Disappearance of white sharks leads to the novel emergence of an allopatric apex predator

Published on
13. February 2019

Disappearance of white sharks leads to the novel emergence of an allopatric apex predator, the sevengill shark

Neil Hammerschlag, Lacey Williams, Monique Fallows, Chris Fallows


Despite global declines of apex predatory sharks, evidence for ecosystem consequences remains limited and debated. This is likely a result of both the logistical difficulties of measuring such processes in marine systems and also due to shifting baselines, whereby the ecosystem changes have occurred prior to monitoring. Between 2000–2018, we conducted standardized monitoring of white shark (Carcharodon carcharias) abundance patterns (N = 6,333 shark sightings) and predatory activity (N = 8,076 attacks on seals) at Seal Island, a Cape fur seal (Arctocephalus pusillus pusillus) colony in False Bay, South Africa. Over the 18-year study, declines in white shark abundance and attack rates were documented between 2015–2018, with anomalous lows occurring in 2017 and 2018. This included prolonged periods of complete white shark absence from Seal Island. The disappearance of white sharks from Seal Island coincided with the unprecedented appearance of sevengill sharks (Notorynchus cepedianus; N = 120 sightings), an otherwise allopatric kelp-associated apex predator in False Bay. We also recorded a sevengill shark attacking a live seal in the absence of white sharks. These data provide empirical evidence for behavioral shifts in an allopatric marine predator following the decline and disappearance of white sharks from a foraging site. This study demonstrates the importance of historical data and long-term monitoring for disentangling ecological consequences of apex predator declines.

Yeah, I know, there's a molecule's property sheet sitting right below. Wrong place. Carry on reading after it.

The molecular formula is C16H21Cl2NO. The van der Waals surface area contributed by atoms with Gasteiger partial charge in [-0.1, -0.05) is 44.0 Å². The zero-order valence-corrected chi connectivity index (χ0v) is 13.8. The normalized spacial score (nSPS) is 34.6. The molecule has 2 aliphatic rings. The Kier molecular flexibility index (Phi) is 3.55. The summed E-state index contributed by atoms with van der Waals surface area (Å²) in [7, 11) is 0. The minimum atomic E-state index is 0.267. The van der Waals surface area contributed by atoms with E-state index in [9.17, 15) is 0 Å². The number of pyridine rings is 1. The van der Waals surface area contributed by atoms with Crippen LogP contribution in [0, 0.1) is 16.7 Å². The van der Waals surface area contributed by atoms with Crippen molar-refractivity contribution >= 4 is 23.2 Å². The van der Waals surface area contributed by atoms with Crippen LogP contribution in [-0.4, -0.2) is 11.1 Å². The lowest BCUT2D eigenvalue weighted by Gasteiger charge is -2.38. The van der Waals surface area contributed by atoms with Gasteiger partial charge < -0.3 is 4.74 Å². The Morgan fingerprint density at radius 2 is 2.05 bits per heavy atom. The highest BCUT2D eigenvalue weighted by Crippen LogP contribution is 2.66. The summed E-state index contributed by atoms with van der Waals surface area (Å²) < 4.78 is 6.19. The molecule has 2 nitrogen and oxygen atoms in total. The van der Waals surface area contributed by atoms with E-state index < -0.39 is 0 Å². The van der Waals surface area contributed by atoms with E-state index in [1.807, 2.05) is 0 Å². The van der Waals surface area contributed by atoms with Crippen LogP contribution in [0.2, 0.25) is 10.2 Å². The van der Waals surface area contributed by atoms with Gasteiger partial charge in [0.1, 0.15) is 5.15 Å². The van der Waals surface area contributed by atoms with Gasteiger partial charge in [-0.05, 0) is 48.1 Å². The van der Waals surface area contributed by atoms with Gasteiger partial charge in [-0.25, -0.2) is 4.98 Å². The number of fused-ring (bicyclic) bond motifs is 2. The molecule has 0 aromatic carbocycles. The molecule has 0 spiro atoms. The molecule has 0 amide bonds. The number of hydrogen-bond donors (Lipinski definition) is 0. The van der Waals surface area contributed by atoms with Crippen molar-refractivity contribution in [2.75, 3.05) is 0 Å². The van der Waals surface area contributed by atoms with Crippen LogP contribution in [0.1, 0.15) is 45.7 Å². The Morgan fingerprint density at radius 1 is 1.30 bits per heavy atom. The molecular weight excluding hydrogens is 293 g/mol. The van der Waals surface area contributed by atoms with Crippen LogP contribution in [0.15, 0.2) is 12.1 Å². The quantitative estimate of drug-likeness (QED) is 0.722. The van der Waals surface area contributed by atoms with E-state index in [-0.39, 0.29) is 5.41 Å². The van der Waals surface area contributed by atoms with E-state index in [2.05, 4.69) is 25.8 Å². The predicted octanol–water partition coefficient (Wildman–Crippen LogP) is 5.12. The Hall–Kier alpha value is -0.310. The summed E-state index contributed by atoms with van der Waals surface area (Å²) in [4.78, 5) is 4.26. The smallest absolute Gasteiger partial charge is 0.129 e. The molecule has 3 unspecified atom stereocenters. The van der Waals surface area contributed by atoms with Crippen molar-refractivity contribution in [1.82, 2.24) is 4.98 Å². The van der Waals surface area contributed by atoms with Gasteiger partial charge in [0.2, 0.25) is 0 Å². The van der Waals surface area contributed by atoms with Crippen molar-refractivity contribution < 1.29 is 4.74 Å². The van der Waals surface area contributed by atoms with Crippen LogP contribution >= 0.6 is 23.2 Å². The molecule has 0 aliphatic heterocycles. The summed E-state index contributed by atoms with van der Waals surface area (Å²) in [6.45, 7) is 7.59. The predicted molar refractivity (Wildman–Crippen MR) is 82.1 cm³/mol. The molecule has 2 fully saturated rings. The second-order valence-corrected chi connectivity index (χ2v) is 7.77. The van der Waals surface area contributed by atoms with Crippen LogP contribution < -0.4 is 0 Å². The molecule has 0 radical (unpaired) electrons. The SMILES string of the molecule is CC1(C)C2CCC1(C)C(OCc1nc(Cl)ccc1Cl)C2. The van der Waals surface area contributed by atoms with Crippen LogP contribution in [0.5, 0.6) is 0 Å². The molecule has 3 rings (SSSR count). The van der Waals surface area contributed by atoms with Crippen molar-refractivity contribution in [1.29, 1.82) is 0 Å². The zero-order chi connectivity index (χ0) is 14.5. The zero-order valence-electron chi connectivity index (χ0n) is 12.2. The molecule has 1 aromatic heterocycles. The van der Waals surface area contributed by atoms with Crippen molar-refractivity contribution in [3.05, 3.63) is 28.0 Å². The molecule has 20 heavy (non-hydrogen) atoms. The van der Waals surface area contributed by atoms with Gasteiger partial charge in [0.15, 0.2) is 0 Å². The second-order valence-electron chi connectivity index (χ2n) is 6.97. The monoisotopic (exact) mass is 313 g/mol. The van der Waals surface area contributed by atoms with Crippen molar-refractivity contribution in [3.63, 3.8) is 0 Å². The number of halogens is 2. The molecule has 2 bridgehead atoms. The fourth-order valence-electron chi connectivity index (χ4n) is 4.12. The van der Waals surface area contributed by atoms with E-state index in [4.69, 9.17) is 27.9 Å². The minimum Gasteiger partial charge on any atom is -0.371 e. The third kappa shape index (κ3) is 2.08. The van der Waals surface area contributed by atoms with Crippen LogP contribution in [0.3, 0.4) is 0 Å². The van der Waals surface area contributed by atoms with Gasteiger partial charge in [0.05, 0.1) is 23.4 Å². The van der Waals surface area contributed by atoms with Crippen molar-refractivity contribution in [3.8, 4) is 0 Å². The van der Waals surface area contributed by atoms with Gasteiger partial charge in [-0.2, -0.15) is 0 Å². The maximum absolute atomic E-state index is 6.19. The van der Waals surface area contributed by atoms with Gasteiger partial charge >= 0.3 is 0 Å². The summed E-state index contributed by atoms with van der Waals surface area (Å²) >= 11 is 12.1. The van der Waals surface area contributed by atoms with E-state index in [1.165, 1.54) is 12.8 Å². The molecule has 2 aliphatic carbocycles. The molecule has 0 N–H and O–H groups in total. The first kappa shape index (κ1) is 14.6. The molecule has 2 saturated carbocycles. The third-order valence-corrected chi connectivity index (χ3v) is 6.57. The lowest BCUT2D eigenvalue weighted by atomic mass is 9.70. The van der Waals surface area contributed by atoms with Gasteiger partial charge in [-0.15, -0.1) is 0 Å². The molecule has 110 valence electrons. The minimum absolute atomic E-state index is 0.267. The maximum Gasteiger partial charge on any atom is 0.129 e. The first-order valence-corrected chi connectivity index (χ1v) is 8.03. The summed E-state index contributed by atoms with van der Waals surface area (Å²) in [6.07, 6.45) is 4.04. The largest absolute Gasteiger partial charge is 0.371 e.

Scientific Reportsvolume 9, Article number: 1908, DOI 10.1038/s41598-018-37576-6


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